Even though it may have subsided now that the peak months are over, 2022’s disruptive travel season is set to exert influence on customer behavior, and even the industry, for months to come. In fact, recent controversies like that of Air Canada are now leading airlines to consider a ‘no payment until you fly’ model to avoid similar scandals.
Outside the U.S., most notably in Germany, top officials are actively discussing scrapping an ‘outdated’ system where travelers are required to pay upfront for flying, as opposed to being charged during check-in. In recent years, platforms like Booking.com and AirBnB all started allowing guests to complete a reservation and pay later, or even on-site.
This concept proved successful for hospitality, but somehow, it was never replicated by aviation, another integral part of the travel industry. That is, up until now:
Germany Leads The Way With New Pay Later Flight Option
Europe was the epicenter of the summer travel chaos, with countries like the U.K., Ireland and The Netherlands bearing the brunt of the worker shortage crisis and dropping the ax on dozens of inbound flights. Things weren’t nearly s bad in Germany, though customer satisfaction rates remained pretty low, with long wait lines reported across most airports.
Moreover, Frankfurt International, the country’s most important transit hub, was forced to limit flights in order to cope with a surging demand, resulting in further cancelations and shattering the plans of thousands of travelers, including Americans, due to fly via Frankfurt. If you ever had a flight canceled before, you’re probably aware that:
- Airlines will try their best to keep hold of your money and offer vouchers instead
- Compensations may not be immediately available, and that can certainly be an issue when you’re already midway through a journey with limited funds
- Having a complaint addressed can take weeks, if not months, now that airline staff are dealing with a heavier workload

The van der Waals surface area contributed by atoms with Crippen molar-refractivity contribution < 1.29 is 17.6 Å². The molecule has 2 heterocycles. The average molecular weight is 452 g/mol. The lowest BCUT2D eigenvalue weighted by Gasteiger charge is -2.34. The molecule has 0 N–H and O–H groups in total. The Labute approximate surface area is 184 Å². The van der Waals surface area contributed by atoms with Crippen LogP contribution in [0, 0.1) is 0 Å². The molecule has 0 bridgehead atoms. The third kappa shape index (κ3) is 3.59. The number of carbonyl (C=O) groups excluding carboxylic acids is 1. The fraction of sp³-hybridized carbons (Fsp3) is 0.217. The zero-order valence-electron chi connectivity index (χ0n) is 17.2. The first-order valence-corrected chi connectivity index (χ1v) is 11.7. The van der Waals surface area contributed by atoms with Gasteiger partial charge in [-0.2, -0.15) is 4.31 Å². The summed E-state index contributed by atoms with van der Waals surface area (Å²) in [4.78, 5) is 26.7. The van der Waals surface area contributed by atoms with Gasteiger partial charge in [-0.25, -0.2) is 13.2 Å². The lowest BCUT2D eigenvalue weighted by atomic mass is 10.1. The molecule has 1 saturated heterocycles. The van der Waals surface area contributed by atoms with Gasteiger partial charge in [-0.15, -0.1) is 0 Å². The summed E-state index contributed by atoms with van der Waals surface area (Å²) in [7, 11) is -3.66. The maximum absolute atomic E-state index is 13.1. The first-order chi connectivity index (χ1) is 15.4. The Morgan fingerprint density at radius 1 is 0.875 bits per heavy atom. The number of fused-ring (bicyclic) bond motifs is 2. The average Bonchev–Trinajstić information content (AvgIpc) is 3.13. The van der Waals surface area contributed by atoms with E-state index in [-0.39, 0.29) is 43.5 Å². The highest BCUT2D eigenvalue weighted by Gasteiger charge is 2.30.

- In places like the United States, airlines are not even required by law to issue compensation, leaving customers even more vulnerable
As you can see, there is a big problem at hand here, and one that’s been overlooked for months: if the risk of cancelation is much higher now, and refunds, when available, are a lengthy and bureaucratic process, why then aren’t passengers allowed to pay for the service at the point of delivery – namely, at the check-in desk?
Could Check-In Payment Be A Reality Soon?
That is the same question the German state of Lower Saxony, where the city of Hanover is located, is asking itself: Lower Saxony is calling for advance payments for flights to be officially abolished, with the State’s Transport Minister Bernd Althusmann strongly advocating for a ‘Pay As You Fly’ system himself.
The idea, still completely new to the American market, which has turned instead to Uplift’s installment-payment option, would see customer protection increase, as they wouldn’t be charged for their booking until the very last minute, when given a guarantee their flight would leave as scheduled. This isn’t just a proposal, either.
Lufthansa has been the first to launch a ‘Pay As You Fly’ program in the model discussed above, as far back as early 2021, preceding the 2022 crisis. However, this program is only available for corporate customers, as of now, and has yet to be expanded to other fares, or even adopted by competing airlines.